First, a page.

Cuts in tertiary staff proposed
Toi Ohomai Institute of Technology is commencing a formal consultation with unions and staff in regards to a proposed reduction in its staffing numbers.
Keri-Anne Tane, Executive Director People, Engagement and Capability, says the decision had not been easy but was necessary to ensure the ongoing sustainability of the institution.
“As the popularity of our programmes ebb and flow, it is essential to review all of those areas where it is no longer financially viable to deliver those programmes in their current form; this is something most institutions undertake regularly.
“As part of this regular review, we have identified overstaffing numbers equating to approximately 18 FTE, spread across our entire portfolio and across the whole region. Our staff have been informed of the proposalto lower our staffing numbers and we will commence a formal consultation process of 20 working days.
“In the first instance, we are offering an opportunity for staff to consider voluntary redundancy. This comes on the back of some staff having requested this opportunity following the reorganisation of our service areas at the end of 2017.
"Of course, there will be criteria around this – we don’t want to lose staff in areas where our programmes are at full capacity.”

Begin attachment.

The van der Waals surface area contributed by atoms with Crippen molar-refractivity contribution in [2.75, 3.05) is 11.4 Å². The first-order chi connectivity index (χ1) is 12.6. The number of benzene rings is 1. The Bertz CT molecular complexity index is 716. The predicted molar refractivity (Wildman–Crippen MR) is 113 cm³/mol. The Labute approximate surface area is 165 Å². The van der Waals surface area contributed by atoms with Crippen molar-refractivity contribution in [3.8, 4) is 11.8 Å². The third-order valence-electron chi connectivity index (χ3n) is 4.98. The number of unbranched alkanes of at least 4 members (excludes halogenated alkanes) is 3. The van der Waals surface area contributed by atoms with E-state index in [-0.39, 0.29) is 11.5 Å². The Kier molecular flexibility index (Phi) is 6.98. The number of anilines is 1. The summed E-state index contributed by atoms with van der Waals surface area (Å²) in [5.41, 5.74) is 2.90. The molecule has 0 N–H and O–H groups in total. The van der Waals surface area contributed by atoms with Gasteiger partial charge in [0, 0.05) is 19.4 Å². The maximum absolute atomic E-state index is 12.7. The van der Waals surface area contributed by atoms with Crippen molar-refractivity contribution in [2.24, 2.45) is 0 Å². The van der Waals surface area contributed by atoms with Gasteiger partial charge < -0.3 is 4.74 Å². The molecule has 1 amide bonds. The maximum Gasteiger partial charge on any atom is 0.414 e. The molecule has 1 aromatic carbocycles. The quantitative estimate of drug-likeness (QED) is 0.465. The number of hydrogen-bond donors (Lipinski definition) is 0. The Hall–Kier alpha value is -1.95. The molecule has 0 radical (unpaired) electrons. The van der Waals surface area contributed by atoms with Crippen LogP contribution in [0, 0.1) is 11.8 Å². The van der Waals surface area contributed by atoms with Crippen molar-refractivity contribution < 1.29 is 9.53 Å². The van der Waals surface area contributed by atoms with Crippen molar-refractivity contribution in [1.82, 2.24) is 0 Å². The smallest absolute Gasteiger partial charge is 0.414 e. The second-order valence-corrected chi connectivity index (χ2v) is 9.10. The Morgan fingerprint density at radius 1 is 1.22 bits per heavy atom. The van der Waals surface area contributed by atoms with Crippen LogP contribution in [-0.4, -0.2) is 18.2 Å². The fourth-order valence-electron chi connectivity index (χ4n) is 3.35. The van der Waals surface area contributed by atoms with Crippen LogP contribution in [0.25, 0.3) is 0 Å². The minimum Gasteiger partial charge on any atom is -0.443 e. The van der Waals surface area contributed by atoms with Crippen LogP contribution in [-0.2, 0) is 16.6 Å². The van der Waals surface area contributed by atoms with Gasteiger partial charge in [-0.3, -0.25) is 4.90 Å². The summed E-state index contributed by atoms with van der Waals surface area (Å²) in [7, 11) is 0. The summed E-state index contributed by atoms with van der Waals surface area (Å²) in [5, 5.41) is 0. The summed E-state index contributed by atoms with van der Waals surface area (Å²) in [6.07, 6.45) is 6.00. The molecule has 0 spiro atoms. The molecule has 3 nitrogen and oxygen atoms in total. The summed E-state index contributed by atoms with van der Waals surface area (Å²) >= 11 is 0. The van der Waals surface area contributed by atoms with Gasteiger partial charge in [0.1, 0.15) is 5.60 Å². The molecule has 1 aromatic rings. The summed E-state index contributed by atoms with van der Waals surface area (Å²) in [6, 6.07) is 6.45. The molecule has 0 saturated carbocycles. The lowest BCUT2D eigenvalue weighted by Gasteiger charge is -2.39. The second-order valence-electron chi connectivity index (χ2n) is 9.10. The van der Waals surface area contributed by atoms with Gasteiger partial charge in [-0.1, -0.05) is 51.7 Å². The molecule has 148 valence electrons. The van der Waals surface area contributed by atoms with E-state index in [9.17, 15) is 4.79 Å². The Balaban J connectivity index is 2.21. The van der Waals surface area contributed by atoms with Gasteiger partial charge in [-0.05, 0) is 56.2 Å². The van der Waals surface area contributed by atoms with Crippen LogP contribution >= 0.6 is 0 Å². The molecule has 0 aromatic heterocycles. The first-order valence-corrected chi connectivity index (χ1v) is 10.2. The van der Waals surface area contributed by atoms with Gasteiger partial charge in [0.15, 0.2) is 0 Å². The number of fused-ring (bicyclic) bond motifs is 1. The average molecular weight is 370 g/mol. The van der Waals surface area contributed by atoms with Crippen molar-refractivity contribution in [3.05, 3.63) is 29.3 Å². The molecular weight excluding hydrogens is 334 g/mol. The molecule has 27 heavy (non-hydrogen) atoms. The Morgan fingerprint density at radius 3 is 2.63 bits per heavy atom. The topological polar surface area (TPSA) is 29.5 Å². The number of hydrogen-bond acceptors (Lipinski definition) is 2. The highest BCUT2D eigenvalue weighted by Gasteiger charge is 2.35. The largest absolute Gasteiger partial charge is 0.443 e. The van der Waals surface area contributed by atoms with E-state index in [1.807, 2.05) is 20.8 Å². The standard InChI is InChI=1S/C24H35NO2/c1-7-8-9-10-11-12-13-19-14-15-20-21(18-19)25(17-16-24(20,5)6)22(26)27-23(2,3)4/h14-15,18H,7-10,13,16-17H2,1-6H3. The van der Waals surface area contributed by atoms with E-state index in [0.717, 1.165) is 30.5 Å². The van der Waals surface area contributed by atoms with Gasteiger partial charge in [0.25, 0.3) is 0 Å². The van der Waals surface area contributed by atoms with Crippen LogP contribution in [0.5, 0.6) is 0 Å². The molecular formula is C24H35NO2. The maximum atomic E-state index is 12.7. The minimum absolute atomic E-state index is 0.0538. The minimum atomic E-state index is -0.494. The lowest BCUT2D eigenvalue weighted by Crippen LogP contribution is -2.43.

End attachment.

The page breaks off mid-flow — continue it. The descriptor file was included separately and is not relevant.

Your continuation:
Toi Ohomai regularly checks that its programme delivery is balanced against the growing needs of the region as well as the New Zealand skill shortage gaps.
This balancing of the programme portfolio sees growth in some areas and reduction in others.
“We are committed to offering educational opportunities to all the people of our region,” said Ms Tane.
“There are no plans to close delivery areas in our area and we do not anticipate there being any impact on our student body.
In a small number of instances, we may defer programme start dates to allow for greater participation.”
The last 12 months Toi Ohomai has gone through significant changes relating to the merger of its legacy institutions. These have included aligning services and programme delivery.
During this process the decreasing enrolment trend through the sector was highlighted so this afforded the institution the opportunity to implement significant non-pay cost reductions and other savings to ensure that minimal institutional resizing was required.
“Our staff have been extremely professional and courageous throughout the journey of realigning our institution. Their dedication and commitment to our students has been outstanding and we thank them wholeheartedly.”
The consultation period will close on Friday, April 6 with a proposed outcome expected by the end of that month.